Soot-darkened snowdrifts aren't just unsightly; they also become warmer and thinner than pristine white snow, bumping up the start of the spring snowmelt by as much as a month, a new study finds.
Snowmelt is a critical part of the water supply in some regions, such as the western United States, and changes in its timing and amount can affect water availability. Scientists have charted the decline in snowpacks for decades. The Cascade Range, which runs from western Canada to northern California, has seen a 60 percent drop in its average snowpack in the last 50 years, said study co-author William Gustafson, of the U.S. Department of Energy's Pacific Northwest National Laboratory (PNNL).
But previous studies have only examined the role of rising temperatures fueled by greenhouse gases in driving snowmelt, because soot is harder to simulate on a global scale.
Scientists at the PNNL used a model to study the effect of soot on snow in the western U.S. mountain ranges, including the Rockies and Cascades, to see what impacts it would have on water supplies in the region.
"If we can project the future — how much water we'll be getting from rivers and when — then we can better plan for its many uses," said study team member Yun Qian.
The study, to be detailed in an upcoming issue of the Journal of Geophysical Research — Atmospheres, showed that soot — generated by the burning of fossil fuels in power plants and diesel engines — can warm up the snow and the air above it by up to 1.2 degrees Fahrenheit (0.7 degrees Celsius).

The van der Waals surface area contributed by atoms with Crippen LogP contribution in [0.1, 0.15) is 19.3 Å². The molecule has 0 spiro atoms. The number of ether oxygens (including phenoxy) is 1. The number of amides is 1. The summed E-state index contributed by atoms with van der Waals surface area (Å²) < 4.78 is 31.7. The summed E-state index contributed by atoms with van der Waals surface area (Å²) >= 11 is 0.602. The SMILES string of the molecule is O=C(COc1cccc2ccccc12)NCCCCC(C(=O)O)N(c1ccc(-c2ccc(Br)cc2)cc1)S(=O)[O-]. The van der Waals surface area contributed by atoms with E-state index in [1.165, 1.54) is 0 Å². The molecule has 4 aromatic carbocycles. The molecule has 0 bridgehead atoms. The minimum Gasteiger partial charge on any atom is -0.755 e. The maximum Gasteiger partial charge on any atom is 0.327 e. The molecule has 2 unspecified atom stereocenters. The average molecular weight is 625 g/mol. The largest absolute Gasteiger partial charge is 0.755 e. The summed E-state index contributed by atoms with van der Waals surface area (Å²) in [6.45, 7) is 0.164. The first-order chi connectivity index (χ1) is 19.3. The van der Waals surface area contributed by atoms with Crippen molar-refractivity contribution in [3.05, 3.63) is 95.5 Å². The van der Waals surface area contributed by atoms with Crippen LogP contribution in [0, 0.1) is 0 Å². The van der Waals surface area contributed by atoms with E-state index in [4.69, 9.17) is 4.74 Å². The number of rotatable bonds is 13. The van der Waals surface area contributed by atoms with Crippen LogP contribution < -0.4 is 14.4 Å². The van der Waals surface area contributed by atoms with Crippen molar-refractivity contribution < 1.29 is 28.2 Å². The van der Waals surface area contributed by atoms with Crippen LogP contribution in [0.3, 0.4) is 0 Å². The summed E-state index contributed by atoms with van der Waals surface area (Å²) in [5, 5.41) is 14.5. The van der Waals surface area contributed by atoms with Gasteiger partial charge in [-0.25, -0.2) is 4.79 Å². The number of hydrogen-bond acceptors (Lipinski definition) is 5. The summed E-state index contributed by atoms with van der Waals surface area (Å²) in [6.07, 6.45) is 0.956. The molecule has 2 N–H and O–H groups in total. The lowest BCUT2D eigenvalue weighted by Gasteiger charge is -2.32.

Soot darkens the snow, causing it to absorb more of the sun's rays; the added energy warms the snow up and causes it to melt, exposing some of the dark ground below. The resulting thinner snowpack reflects less sunlight back into the atmosphere than does clean white snow, further warming the area and perpetuating the cycle of snowmelt.
The dirty snow ends up melting weeks earlier in the spring than pristine snow, which means less snowmelt water is available in the late spring and summer, creating the potential for regional water shortages.
Soot has been implicated in more rapid melting of Arctic ice, too.
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Andrea Thompson is an associate editor at Scientific American, where she covers sustainability, energy and the environment. Prior to that, she was a senior writer covering climate science at Climate Central and a reporter and editor at Live Science, where she primarily covered Earth science and the environment. She holds a graduate degree in science health and environmental reporting from New York University, as well as a bachelor of science and and masters of science in atmospheric chemistry from the Georgia Institute of Technology.